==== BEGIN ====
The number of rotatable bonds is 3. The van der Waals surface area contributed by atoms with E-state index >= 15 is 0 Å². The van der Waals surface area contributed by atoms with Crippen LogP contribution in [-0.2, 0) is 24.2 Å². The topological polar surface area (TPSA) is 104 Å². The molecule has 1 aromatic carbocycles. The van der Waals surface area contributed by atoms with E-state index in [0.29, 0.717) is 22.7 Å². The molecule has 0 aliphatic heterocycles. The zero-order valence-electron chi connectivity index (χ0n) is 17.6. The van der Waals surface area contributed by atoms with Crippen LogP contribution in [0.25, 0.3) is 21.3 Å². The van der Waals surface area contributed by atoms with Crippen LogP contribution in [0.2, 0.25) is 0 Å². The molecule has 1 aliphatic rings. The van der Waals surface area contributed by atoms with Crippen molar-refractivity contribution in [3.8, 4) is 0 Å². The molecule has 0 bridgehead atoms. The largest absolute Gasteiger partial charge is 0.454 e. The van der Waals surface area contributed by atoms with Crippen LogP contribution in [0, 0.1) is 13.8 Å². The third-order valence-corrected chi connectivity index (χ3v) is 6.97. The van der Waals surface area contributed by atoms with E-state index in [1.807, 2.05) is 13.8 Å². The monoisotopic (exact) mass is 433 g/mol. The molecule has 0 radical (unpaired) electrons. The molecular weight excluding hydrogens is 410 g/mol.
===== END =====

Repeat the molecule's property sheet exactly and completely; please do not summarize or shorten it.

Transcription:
The number of rotatable bonds is 3. The van der Waals surface area contributed by atoms with E-state index >= 15 is 0 Å². The van der Waals surface area contributed by atoms with Crippen LogP contribution in [-0.2, 0) is 24.2 Å². The topological polar surface area (TPSA) is 104 Å². The molecule has 1 aromatic carbocycles. The van der Waals surface area contributed by atoms with E-state index in [0.29, 0.717) is 22.7 Å². The molecule has 0 aliphatic heterocycles. The zero-order valence-electron chi connectivity index (χ0n) is 17.6. The van der Waals surface area contributed by atoms with Crippen LogP contribution in [0.25, 0.3) is 21.3 Å². The van der Waals surface area contributed by atoms with Crippen LogP contribution in [0.2, 0.25) is 0 Å². The molecule has 1 aliphatic rings. The van der Waals surface area contributed by atoms with Crippen molar-refractivity contribution in [3.8, 4) is 0 Å². The molecule has 0 bridgehead atoms. The largest absolute Gasteiger partial charge is 0.454 e. The van der Waals surface area contributed by atoms with Crippen LogP contribution in [0, 0.1) is 13.8 Å². The third-order valence-corrected chi connectivity index (χ3v) is 6.97. The van der Waals surface area contributed by atoms with E-state index in [1.807, 2.05) is 13.8 Å². The monoisotopic (exact) mass is 433 g/mol. The molecule has 0 radical (unpaired) electrons. The molecular weight excluding hydrogens is 410 g/mol.